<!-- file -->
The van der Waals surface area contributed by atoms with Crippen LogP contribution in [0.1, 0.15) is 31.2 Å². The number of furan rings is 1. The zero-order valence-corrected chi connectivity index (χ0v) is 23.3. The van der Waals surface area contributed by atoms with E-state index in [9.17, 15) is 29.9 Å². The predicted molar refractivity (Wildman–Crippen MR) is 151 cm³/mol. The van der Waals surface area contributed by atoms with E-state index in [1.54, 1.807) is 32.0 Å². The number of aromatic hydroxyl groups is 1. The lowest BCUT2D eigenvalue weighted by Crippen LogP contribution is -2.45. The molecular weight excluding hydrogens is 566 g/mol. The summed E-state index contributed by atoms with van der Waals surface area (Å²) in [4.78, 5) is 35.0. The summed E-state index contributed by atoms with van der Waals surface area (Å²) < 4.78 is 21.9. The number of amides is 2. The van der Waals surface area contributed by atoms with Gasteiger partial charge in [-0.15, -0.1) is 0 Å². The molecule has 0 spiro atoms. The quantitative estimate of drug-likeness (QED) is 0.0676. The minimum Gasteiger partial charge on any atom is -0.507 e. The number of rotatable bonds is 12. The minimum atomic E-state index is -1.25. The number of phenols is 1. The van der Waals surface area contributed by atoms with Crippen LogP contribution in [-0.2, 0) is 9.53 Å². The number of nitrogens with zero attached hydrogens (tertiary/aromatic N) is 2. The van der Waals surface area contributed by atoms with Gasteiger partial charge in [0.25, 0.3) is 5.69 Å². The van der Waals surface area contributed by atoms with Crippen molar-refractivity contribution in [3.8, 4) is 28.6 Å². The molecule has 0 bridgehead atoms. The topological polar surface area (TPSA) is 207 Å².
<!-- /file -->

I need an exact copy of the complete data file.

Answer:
The van der Waals surface area contributed by atoms with Crippen LogP contribution in [0.1, 0.15) is 31.2 Å². The number of furan rings is 1. The zero-order valence-corrected chi connectivity index (χ0v) is 23.3. The van der Waals surface area contributed by atoms with E-state index in [9.17, 15) is 29.9 Å². The predicted molar refractivity (Wildman–Crippen MR) is 151 cm³/mol. The van der Waals surface area contributed by atoms with E-state index in [1.54, 1.807) is 32.0 Å². The number of aromatic hydroxyl groups is 1. The lowest BCUT2D eigenvalue weighted by Crippen LogP contribution is -2.45. The molecular weight excluding hydrogens is 566 g/mol. The summed E-state index contributed by atoms with van der Waals surface area (Å²) in [4.78, 5) is 35.0. The summed E-state index contributed by atoms with van der Waals surface area (Å²) < 4.78 is 21.9. The number of amides is 2. The van der Waals surface area contributed by atoms with Gasteiger partial charge in [-0.15, -0.1) is 0 Å². The molecule has 0 spiro atoms. The quantitative estimate of drug-likeness (QED) is 0.0676. The minimum Gasteiger partial charge on any atom is -0.507 e. The number of rotatable bonds is 12. The minimum atomic E-state index is -1.25. The number of phenols is 1. The van der Waals surface area contributed by atoms with Crippen LogP contribution in [-0.2, 0) is 9.53 Å². The number of nitrogens with zero attached hydrogens (tertiary/aromatic N) is 2. The van der Waals surface area contributed by atoms with Gasteiger partial charge in [0.25, 0.3) is 5.69 Å². The van der Waals surface area contributed by atoms with Crippen molar-refractivity contribution in [3.8, 4) is 28.6 Å². The molecule has 0 bridgehead atoms. The topological polar surface area (TPSA) is 207 Å².